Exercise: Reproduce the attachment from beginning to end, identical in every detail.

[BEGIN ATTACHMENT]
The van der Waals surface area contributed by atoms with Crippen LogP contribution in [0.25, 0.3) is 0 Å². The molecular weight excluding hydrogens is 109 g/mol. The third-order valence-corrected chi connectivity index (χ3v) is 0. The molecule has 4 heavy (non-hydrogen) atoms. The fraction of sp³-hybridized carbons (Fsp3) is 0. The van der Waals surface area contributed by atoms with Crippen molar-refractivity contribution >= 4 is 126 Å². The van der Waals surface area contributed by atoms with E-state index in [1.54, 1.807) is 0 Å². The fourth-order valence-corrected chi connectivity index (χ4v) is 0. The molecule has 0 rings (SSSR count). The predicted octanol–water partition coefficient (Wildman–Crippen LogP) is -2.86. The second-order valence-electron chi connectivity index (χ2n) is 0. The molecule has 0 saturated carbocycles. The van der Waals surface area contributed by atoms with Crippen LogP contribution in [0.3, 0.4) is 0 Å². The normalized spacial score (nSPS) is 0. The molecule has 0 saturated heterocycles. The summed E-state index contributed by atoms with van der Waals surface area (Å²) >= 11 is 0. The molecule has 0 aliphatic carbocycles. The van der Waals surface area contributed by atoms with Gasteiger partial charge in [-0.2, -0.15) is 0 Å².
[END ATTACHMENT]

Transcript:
The van der Waals surface area contributed by atoms with Crippen LogP contribution in [0.25, 0.3) is 0 Å². The molecular weight excluding hydrogens is 109 g/mol. The third-order valence-corrected chi connectivity index (χ3v) is 0. The molecule has 4 heavy (non-hydrogen) atoms. The fraction of sp³-hybridized carbons (Fsp3) is 0. The van der Waals surface area contributed by atoms with Crippen molar-refractivity contribution >= 4 is 126 Å². The van der Waals surface area contributed by atoms with E-state index in [1.54, 1.807) is 0 Å². The fourth-order valence-corrected chi connectivity index (χ4v) is 0. The molecule has 0 rings (SSSR count). The predicted octanol–water partition coefficient (Wildman–Crippen LogP) is -2.86. The second-order valence-electron chi connectivity index (χ2n) is 0. The molecule has 0 saturated carbocycles. The van der Waals surface area contributed by atoms with Crippen LogP contribution in [0.3, 0.4) is 0 Å². The normalized spacial score (nSPS) is 0. The molecule has 0 saturated heterocycles. The summed E-state index contributed by atoms with van der Waals surface area (Å²) >= 11 is 0. The molecule has 0 aliphatic carbocycles. The van der Waals surface area contributed by atoms with Gasteiger partial charge in [-0.2, -0.15) is 0 Å².